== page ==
John Cena WWE Champion; Why Having Him on Top Is a Great Thing

Ryan DilbertWWE Lead WriterSeptember 22, 2011

CONCORD, NC - MAY 27:  Professional wrestler John Cena, speaks to members of the media during a press conference, prior to the NASCAR Nextel Cup Series Coca-Cola 600 on May 27, 2007 at Lowe's Motor Speedway in Concord, North Carolina.  Cena was there to talk about taking part in the TV show ?Fast Cars and Super Stars: Gillette Young Guns Celebrity Race.?  (Photo by Rusty Jarrett/Getty Images for NASCAR)
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For the 10th time, John Cena is the WWE champion.  Dang it.

Like many fans above the Spongebob-watching age, I groaned when Cena slipped the STF on Alberto Del Rio and won at the WWE Night of Champions.  The list of men whom I’d rather see in the title picture is a long one: Daniel Bryan, CM Punk, KENTA from Japan, etc.

However, John Cena as champ is good for WWE.

He gives seasoned fans someone to root against.  I haven’t felt so passionate about seeing a wrestler lose since Hulk Hogan

Purists surely bemoaned the Hulkster’s lumbering style just like we pick apart Cena’s five moves of doom.

The same way that I can’t help but tune into Yankees games to see them fail, anti-Cena fans should tune in to watch him get ground into the canvas.  Every Cena opponent becomes a possible savior.

Has there ever been a face who divided the crowd like Cena?  Giving fans someone to shout “you can’t wrestle!” at is a powerful and engaging thing.  Having him—uniquely loved and hated—incite a crowd is great for WWE.

FORT WORTH, TX - NOVEMBER 07:  A replica of the WWE world championship belt rests on top of Kyle Busch's #18 Z-Line Designs/WWE Smackdown Toyota prior to the start of the NASCAR Nationwide Series O'Reilly Challenge at Texas Motor Speedway on November 7, 2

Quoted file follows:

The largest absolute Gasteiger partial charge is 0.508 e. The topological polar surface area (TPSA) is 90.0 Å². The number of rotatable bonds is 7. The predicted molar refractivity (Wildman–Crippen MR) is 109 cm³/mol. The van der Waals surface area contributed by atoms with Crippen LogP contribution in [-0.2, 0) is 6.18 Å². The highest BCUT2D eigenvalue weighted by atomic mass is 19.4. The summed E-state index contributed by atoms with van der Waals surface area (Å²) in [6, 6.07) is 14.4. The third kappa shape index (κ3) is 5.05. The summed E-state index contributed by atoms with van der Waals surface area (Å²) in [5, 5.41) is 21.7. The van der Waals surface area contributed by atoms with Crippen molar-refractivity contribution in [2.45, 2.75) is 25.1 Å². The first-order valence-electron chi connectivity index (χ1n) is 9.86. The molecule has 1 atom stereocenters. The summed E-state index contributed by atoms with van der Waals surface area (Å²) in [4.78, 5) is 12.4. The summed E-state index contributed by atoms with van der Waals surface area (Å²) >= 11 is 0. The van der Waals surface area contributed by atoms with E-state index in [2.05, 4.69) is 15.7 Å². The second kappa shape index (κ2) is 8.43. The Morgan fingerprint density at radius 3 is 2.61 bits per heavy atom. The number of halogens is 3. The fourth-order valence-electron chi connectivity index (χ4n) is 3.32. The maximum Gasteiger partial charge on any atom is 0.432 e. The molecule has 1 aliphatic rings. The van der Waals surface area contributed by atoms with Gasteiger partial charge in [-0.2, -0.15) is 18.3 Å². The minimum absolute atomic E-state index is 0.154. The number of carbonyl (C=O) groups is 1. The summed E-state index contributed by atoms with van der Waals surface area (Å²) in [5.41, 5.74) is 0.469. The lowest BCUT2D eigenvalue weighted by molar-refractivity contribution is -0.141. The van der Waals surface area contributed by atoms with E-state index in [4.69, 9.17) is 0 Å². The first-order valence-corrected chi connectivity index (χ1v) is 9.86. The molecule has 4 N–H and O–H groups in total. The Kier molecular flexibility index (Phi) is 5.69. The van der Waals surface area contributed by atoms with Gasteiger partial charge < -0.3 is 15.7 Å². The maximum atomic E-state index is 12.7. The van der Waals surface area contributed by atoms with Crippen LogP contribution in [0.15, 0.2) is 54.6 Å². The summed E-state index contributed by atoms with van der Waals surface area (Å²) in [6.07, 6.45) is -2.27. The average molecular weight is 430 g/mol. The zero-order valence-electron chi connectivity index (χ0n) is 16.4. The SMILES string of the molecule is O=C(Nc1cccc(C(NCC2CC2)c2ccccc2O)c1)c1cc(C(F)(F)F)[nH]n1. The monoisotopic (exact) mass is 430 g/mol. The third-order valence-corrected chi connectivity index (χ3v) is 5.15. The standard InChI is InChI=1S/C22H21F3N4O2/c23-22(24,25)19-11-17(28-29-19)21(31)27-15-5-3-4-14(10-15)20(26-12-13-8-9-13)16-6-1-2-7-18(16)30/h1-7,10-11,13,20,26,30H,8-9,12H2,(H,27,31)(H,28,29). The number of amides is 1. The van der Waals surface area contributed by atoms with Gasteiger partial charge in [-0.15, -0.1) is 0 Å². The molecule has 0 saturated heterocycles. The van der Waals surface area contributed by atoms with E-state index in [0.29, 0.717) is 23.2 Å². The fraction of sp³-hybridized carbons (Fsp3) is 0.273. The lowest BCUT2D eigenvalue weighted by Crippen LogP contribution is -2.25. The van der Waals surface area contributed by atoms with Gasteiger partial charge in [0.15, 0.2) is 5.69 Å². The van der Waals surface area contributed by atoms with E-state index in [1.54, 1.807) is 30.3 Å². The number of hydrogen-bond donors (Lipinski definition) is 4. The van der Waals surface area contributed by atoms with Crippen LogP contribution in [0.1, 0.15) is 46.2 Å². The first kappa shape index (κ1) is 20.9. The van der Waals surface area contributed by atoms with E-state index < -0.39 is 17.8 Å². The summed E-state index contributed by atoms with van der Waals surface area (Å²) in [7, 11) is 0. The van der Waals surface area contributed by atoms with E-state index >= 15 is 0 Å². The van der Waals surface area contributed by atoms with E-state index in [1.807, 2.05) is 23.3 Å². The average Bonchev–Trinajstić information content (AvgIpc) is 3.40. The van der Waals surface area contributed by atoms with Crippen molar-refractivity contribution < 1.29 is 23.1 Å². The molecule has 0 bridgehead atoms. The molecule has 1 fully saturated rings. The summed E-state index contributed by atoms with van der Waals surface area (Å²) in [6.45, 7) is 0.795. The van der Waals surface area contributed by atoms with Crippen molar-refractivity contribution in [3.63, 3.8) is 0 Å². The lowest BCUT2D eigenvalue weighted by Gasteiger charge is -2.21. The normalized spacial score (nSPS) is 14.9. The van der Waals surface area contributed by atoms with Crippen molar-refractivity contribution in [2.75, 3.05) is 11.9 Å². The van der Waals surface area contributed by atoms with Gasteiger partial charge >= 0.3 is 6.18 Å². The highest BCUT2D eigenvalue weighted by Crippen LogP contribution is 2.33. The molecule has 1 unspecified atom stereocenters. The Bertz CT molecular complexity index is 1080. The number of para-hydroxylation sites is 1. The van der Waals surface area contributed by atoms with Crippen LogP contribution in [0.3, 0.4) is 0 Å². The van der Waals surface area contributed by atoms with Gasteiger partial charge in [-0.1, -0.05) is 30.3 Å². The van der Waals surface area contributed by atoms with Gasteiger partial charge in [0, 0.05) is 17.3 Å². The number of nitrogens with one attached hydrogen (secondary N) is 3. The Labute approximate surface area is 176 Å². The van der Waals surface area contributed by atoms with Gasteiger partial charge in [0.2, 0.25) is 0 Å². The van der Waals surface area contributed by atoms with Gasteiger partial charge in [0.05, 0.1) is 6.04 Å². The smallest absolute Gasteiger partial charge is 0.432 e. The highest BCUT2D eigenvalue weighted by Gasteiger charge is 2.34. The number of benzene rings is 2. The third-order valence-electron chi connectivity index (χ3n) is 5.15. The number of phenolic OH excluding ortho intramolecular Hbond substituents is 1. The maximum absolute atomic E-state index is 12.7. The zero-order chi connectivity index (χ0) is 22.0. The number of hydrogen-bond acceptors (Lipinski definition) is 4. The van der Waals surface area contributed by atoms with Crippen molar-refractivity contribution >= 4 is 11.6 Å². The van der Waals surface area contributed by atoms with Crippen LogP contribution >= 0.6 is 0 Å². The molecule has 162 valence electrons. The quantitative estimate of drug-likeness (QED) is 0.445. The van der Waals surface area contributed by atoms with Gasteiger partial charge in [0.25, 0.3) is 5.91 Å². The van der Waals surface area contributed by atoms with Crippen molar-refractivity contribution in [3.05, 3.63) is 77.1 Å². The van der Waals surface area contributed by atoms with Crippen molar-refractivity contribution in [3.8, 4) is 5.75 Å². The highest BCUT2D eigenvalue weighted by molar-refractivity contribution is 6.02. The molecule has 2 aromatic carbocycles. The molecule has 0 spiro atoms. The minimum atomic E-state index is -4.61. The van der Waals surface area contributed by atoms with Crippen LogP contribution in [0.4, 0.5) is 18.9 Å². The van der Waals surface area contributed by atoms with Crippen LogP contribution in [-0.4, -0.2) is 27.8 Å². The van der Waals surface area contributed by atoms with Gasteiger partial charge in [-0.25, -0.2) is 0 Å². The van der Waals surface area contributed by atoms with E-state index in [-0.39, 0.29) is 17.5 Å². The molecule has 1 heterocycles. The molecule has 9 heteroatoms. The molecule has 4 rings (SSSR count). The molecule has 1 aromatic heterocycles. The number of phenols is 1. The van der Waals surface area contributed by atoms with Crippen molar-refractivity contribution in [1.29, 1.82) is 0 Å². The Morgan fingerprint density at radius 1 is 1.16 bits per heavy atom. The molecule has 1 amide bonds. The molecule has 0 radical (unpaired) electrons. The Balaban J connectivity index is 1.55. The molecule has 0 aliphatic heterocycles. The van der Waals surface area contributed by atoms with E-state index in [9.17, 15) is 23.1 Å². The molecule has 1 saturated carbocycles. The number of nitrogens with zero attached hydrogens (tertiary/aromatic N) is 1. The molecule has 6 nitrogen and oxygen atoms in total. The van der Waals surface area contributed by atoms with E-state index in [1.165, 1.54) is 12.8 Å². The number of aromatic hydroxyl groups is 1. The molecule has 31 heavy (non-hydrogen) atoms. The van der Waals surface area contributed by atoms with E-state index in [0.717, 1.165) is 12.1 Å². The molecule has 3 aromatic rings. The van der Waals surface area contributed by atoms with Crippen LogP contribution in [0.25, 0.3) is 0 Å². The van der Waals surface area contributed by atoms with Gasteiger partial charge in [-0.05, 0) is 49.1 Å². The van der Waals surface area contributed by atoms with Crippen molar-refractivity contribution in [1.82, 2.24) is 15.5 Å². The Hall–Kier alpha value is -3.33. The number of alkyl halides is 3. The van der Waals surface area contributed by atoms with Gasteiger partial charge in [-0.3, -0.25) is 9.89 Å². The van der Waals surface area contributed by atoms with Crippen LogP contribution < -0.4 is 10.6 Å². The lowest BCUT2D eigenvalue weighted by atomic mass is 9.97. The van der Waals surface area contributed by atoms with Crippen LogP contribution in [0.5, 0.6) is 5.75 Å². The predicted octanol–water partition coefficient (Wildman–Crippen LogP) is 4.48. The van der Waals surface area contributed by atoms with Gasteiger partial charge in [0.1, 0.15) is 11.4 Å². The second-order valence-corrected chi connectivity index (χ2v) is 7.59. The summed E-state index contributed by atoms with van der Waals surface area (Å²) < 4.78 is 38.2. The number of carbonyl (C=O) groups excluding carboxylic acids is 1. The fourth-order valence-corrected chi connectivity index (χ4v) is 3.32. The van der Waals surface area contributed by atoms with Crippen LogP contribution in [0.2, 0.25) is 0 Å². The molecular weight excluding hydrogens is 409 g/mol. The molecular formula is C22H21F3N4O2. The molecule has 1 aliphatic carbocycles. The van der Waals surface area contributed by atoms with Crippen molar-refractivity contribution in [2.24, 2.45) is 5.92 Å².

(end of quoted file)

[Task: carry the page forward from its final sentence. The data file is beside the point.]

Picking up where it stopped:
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Of course, the crowd can chant whatever they want at him, even if he's just working dark matches, but they won't want to as badly.  The reason he draws the ire he does is mostly from his position. 

Unengaged fans don’t care either way if someone wins or loses.  People definitely care about the results of Cena’s matches.

For every person who punched a hole in the wall when Del Rio tapped out, there is a kid somewhere decked out in Cena gear.

When Cena lost to Wade Barrett and had to join Nexus at last year’s Hell in the Cell, a large majority of the crowd had tears in their eyes.  The same thing probably happened to the little members of the Cena Nation when CM Punk won at Money in the Bank.

We have to come to terms with the fact that kids are a decent chunk of the wrestling audience.  The eight-year-olds at the school my wife teaches at alternate between John Cena and Spiderman shirts.

He’s their hero.

And they shell out (their parents') money to support their hero.  John Cena shirts, hats and wristbands are consistently among WWE’s bestselling merchandise. 

Of course, there are ways Cena can sell gear without being champion, but Vince McMahon may be hard to convince on that issue.  I understand his thought process, though.

Having Cena atop the WWE world allows kids to see their hero succeed.  Keeping them happy keeps them spending. 

For the fans that shudder every time Cena does the Five Knuckle Shuffle, we hold out hope that his next opponent will dethrone him and send him packing to the mid-card.  And while we wait to relish in that collapse, we continue to buy pay-per-views and set aside a few hours to watch Raw and Smackdown. 

Would I trade him for AJ Style , Samoa Joe or even Mickie James?  In a heartbeat, but I still recognize his value to the company. 

Besides, regardless of how loudly we gripe, it certainly looks like the champ will be here for the long run.